When I was a kid, I dreamed of competing in the Olympics.
Later in life, I dreamed of becoming a pilot and learning how to skydive.
Then, I dreamed of publishing a novel, writing the screenplay for a box office hit, learning to speak fluent Italian, living in France, and fulfilling a whole host of rock-star-eque fantasies.
None of these dreams panned out. The excuses vary, but the reasons behind each unaccomplished flight of fancy are remarkably similar. If you find yourself stuck with a collection of incomplete dreams, you may have fallen prey to one of these common pitfalls.
1. Not allowing yourself to believe that your dream can become reality
One of the things that can hold people back is that they don't give themselves permission to dream.
They think, Oh, I wish I could do [X], or, Wouldn't it be nice if I could be [Y]?
And before they allow themselves to flesh out the fantasy, a little voice says, You must be joking--you can't do [X] and Who do you think you are to be [Y]? Before the seedling of success can flourish, it dies due to lack of nourishment.
Dreams can't turn into reality if they're not allowed to take shape. Allowing dreams the freedom to form makes them more likely to come true.
2. Failing to define success
The point at which a dream is realized differs from person to person; what you consider success may vary wildly from what a parent, partner, or peer considers success.
For example, if you harbor a dream of becoming a photographer, what does that mean to you? Are you a photographer if you take beautiful pictures? If someone pays you for your work? If you generate a livable income from your photography?
How you define the point at which your dream has turned into reality determines whether or not you have actually achieved your goal.
3. Succumbing to FOMO
Jason Silva, in his mesmerizing discourse on the Fear of Missing Out (FOMO), says,
[T]here is a gnawing anxiety in realizing that you can't possibly have it all. You can't possibly mainline space and time through the optic nerve and have and swallow it whole.
The realization that committing time, energy, and resources to the pursuit of one big dream can be overwhelming. The "gnawing anxiety" of choosing one path and forgoing all other possibilities has the curious effect of making us wish that we were doing anything and everything else--if we let it.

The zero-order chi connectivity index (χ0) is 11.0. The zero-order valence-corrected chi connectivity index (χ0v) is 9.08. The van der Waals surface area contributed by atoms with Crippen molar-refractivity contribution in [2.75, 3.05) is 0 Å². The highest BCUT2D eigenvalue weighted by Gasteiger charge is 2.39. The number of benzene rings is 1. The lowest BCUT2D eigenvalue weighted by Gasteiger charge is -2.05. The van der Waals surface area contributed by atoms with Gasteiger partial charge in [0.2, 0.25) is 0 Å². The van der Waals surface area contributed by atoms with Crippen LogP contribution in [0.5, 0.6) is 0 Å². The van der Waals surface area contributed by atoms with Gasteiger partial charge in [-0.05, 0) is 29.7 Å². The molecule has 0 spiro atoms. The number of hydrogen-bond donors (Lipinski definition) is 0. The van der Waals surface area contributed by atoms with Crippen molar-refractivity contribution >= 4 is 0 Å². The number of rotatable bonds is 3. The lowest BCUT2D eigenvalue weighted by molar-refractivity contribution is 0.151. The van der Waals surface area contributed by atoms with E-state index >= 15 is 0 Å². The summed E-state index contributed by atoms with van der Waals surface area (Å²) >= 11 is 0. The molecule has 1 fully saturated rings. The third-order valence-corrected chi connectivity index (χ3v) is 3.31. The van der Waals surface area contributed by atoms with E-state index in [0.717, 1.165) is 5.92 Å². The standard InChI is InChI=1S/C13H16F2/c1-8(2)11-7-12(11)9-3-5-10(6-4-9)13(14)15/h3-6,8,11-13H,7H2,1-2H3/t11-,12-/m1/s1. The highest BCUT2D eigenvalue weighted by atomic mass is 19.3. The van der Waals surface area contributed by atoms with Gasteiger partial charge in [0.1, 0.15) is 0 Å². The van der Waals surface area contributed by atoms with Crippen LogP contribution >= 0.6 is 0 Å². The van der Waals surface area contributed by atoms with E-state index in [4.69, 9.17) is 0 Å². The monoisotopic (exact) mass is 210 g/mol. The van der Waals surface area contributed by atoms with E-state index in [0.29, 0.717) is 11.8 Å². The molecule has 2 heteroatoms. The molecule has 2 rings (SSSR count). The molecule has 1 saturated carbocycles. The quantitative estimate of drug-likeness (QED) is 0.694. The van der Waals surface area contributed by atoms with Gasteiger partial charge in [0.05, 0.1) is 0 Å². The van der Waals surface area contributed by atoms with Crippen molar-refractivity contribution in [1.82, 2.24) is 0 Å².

4. Passing on a plan
A plan provides a framework for accomplishing your goal. Without it, you remain stuck in one place with little idea of how to move forward.
There are two schools of thought on designing your plan of action towards realizing your dreams: working backwards and working forwards.
Author and success coach Jack Canfield is squarely in the Working Backwards camp. In The Success Principles: How to Get From Where You Are From Where You Want to Be, Canfield writes
Yet another way [to chunk down a major goal] is to start from the end and look backwards. You simply close your eyes and imagine that it is now the future and you have already achieved your goal. Then just look back and see what you had to do to get to where you now are. What was the last thing you did? And then the thing before that, and the thing before that, until you arrive at the first action you had to start with.
Master Coach Tonya Leigh, on the other hand, is more in the Working Forwards camp.
In "How I Wiggled My Way to Success," she writes about the concept of taking small steps away from the life that you do not want and towards the life that you do. You do not need to know or plan every single step; you do need to pay attention to the things that make you feel alive and consciously choose those.
Which approach you take does not matter, as long as you make a plan.
5. Not doing the work
It's not enough to dream; you must also take action towards your goal. And oftentimes, you must do the work without promise of reward or compensation.
This pitfall is particularly discouraging because we expect to see results from our actions. Putting in long hours doing grueling work and still faced with the possibility of failure can deter us from our big dreams.
As many products and programs warn, results may vary. We have little control over the outcome of our efforts, but the results will never come in if we don't do the work first.
As you pursue greatness--and if you have big dreams, you are pursuing greatness--many fears and questions will come up. You may judge your dreams as being unrealistic. You may convince yourself that you've already tried and already failed and ask why you continue to try. You may make the excuse that you have a job, a family, or other limitation that prevents you from going after your goals.
But if you're willing to let go of everything else in favor of your big dream, success is inevitable.
A version of this post originally appeared on lynndaue.com.